Finding Neverland

I’m off to Neverland. It’s in The Forge at Vault Festival. It’s the show that I didn’t cut my arms off helping to build. I’m really looking forward to it. The writer, the designer the composer the Brian and the Al Barclay, plus about loads of other people – we all read the script out loud in an abandoned open plan office board room in Liverpool Street two months ago. Now a bunch of people are going to cram into an underground tunnel and – hopefully – we are all going to be transported to Neverland. Maybe even literally. I’m putting my play hat firmly on. No worky. This is for funz. I’m told that, in this week of previews, the most helpful thing I can do is be a willing audience member while the cast recalibrate in the unfamiliar space. If someone says “come over here” and I’m not sure it means me, I will behave as if I’m sure it does mean me and show willing. I’m planning on having a brilliant time, even if that fucking rubberchip catches fire and the mezzanine collapses.

I’m writing this now because I have an inkling my coherence will have suffered a blow by the time I’m close to bed. Brian sorted 4 tickets because of my hapless few days of learning new tools as a “helper” at the get-in: “A glue gun?! Wow! That’s amazing. How does it work?”.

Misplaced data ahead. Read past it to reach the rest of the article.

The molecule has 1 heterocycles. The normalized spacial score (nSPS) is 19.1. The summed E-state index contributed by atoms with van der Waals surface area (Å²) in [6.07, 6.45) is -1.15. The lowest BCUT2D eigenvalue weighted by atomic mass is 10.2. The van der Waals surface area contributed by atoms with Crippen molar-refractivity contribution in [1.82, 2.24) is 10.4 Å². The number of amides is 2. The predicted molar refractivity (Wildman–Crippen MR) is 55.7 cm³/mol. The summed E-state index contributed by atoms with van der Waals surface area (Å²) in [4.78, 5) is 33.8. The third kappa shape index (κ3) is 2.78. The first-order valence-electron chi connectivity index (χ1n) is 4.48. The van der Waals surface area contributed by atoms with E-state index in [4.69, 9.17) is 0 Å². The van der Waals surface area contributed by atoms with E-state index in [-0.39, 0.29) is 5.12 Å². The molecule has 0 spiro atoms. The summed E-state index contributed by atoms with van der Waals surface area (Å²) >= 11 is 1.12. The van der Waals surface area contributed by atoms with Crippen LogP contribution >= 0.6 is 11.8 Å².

Robin, Avril the VR director I met the other day, a friend of hers who I’m hoping won’t be stiff as a plank, and yours truly. All going to Neverland. Brian’s proviso was “yeah I can sort tickets, but you have to get the drinks.” Thankfully Imperial College paid me 100 quid. I was expecting a bit more, but it looks like I’ll have to wait another month for that. Buggers.

All done. What a kind strange night. Some lovely people did some lovely things. I had a beautiful journey through the show. It hatched some old wounds around loss and identity. I found myself mourning the death of my mother. Shortly thereafter Hook made me write a childhood memory and then destroy it. The memory involved mum. I got to thinking about where I am now versus where I was/where I’d like to be. I miss her, that vast force that called itself my mother. With her ungodly early departure, it’s hard to have perspective. The show is about lost mothers, and it’s made by people I adore. I loved it but I cried a lot. Because it’s human, and honestly delivered. Also it’s a piece of work that is connected to the joyful sunny summers we spent in Yorkshire, making Shakespeare with Sprite. God they were happy times. And this is a happy piece of “yes”motivated work. It will only deepen with time. Neverland. At Vault Festival. If you’ve got a face, use it to watch that show. But only so long as the face is attached to a heart… Look for beauty and you’ll find it there. That’s an order.

Odd jobs, health and safety and pizza.

Today has been about odd jobs again. A whole load of people busily making things. I love to work this side of theatre from time to time. You realise it’s a lot of work. It helps you be a bit less of a tit when you’re the one the lights are focused on as you have a better sense of the work that’s been put in before you swagger in there with your clean clothes and immediately start moaning about the shape of the door handle.